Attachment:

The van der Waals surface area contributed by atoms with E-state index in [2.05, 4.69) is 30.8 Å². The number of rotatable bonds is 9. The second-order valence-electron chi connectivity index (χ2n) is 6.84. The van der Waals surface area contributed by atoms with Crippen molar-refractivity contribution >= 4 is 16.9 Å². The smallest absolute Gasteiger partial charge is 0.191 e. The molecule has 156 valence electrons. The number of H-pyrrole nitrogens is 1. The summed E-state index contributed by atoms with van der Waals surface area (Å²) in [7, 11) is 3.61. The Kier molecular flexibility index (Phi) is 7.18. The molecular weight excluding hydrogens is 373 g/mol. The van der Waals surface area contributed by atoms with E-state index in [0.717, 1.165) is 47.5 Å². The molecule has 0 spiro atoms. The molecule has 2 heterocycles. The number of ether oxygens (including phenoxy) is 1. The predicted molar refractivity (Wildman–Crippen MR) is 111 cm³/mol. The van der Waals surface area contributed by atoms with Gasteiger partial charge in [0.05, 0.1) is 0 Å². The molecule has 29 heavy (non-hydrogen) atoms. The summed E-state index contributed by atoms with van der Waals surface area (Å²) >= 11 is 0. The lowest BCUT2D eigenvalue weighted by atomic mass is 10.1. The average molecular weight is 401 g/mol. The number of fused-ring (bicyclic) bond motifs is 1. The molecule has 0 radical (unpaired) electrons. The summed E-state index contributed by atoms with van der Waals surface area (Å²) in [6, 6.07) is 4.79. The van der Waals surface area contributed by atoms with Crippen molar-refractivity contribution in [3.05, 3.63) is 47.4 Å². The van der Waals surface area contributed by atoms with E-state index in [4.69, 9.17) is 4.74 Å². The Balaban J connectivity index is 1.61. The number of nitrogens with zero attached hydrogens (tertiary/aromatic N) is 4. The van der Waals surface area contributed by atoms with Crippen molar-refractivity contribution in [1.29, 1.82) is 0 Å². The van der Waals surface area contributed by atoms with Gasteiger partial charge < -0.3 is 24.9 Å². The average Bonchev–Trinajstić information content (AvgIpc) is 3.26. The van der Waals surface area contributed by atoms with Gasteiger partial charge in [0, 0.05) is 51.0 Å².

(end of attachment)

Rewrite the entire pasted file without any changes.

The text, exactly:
The van der Waals surface area contributed by atoms with E-state index in [2.05, 4.69) is 30.8 Å². The number of rotatable bonds is 9. The second-order valence-electron chi connectivity index (χ2n) is 6.84. The van der Waals surface area contributed by atoms with Crippen molar-refractivity contribution >= 4 is 16.9 Å². The smallest absolute Gasteiger partial charge is 0.191 e. The molecule has 156 valence electrons. The number of H-pyrrole nitrogens is 1. The summed E-state index contributed by atoms with van der Waals surface area (Å²) in [7, 11) is 3.61. The Kier molecular flexibility index (Phi) is 7.18. The molecular weight excluding hydrogens is 373 g/mol. The van der Waals surface area contributed by atoms with E-state index in [0.717, 1.165) is 47.5 Å². The molecule has 0 spiro atoms. The molecule has 2 heterocycles. The number of ether oxygens (including phenoxy) is 1. The predicted molar refractivity (Wildman–Crippen MR) is 111 cm³/mol. The van der Waals surface area contributed by atoms with Gasteiger partial charge in [0.05, 0.1) is 0 Å². The molecule has 29 heavy (non-hydrogen) atoms. The summed E-state index contributed by atoms with van der Waals surface area (Å²) >= 11 is 0. The lowest BCUT2D eigenvalue weighted by atomic mass is 10.1. The average molecular weight is 401 g/mol. The number of fused-ring (bicyclic) bond motifs is 1. The molecule has 0 radical (unpaired) electrons. The summed E-state index contributed by atoms with van der Waals surface area (Å²) in [6, 6.07) is 4.79. The van der Waals surface area contributed by atoms with Crippen molar-refractivity contribution in [3.05, 3.63) is 47.4 Å². The van der Waals surface area contributed by atoms with E-state index in [4.69, 9.17) is 4.74 Å². The Balaban J connectivity index is 1.61. The number of nitrogens with zero attached hydrogens (tertiary/aromatic N) is 4. The van der Waals surface area contributed by atoms with Crippen molar-refractivity contribution in [1.29, 1.82) is 0 Å². The van der Waals surface area contributed by atoms with Gasteiger partial charge < -0.3 is 24.9 Å². The average Bonchev–Trinajstić information content (AvgIpc) is 3.26. The van der Waals surface area contributed by atoms with Gasteiger partial charge in [0, 0.05) is 51.0 Å².